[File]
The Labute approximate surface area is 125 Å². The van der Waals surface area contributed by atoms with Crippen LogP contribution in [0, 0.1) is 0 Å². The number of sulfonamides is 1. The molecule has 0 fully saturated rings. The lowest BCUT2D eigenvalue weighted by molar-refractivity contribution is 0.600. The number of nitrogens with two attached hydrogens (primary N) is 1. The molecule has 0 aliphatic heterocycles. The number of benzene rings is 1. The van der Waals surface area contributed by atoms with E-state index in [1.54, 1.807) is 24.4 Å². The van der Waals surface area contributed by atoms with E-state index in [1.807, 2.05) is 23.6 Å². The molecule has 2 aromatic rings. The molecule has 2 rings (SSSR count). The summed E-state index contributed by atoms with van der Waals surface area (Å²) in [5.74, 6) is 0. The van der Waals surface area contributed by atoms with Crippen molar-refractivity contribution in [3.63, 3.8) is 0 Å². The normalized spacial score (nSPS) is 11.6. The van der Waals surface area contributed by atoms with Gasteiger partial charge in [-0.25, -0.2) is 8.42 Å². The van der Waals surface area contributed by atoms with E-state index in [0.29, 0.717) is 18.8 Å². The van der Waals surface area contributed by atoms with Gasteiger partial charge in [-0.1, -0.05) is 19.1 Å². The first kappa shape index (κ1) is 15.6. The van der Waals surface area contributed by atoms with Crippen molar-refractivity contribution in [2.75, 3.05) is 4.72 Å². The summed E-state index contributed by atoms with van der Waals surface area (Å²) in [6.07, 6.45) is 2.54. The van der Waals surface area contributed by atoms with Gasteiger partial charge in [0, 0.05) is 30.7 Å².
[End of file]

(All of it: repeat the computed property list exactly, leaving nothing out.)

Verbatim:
The Labute approximate surface area is 125 Å². The van der Waals surface area contributed by atoms with Crippen LogP contribution in [0, 0.1) is 0 Å². The number of sulfonamides is 1. The molecule has 0 fully saturated rings. The lowest BCUT2D eigenvalue weighted by molar-refractivity contribution is 0.600. The number of nitrogens with two attached hydrogens (primary N) is 1. The molecule has 0 aliphatic heterocycles. The number of benzene rings is 1. The van der Waals surface area contributed by atoms with E-state index in [1.54, 1.807) is 24.4 Å². The van der Waals surface area contributed by atoms with E-state index in [1.807, 2.05) is 23.6 Å². The molecule has 2 aromatic rings. The molecule has 2 rings (SSSR count). The summed E-state index contributed by atoms with van der Waals surface area (Å²) in [5.74, 6) is 0. The van der Waals surface area contributed by atoms with Crippen molar-refractivity contribution in [3.63, 3.8) is 0 Å². The normalized spacial score (nSPS) is 11.6. The van der Waals surface area contributed by atoms with Gasteiger partial charge in [-0.25, -0.2) is 8.42 Å². The van der Waals surface area contributed by atoms with E-state index in [0.29, 0.717) is 18.8 Å². The van der Waals surface area contributed by atoms with Gasteiger partial charge in [-0.1, -0.05) is 19.1 Å². The first kappa shape index (κ1) is 15.6. The van der Waals surface area contributed by atoms with Crippen molar-refractivity contribution in [2.75, 3.05) is 4.72 Å². The summed E-state index contributed by atoms with van der Waals surface area (Å²) in [6.07, 6.45) is 2.54. The van der Waals surface area contributed by atoms with Gasteiger partial charge in [0, 0.05) is 30.7 Å².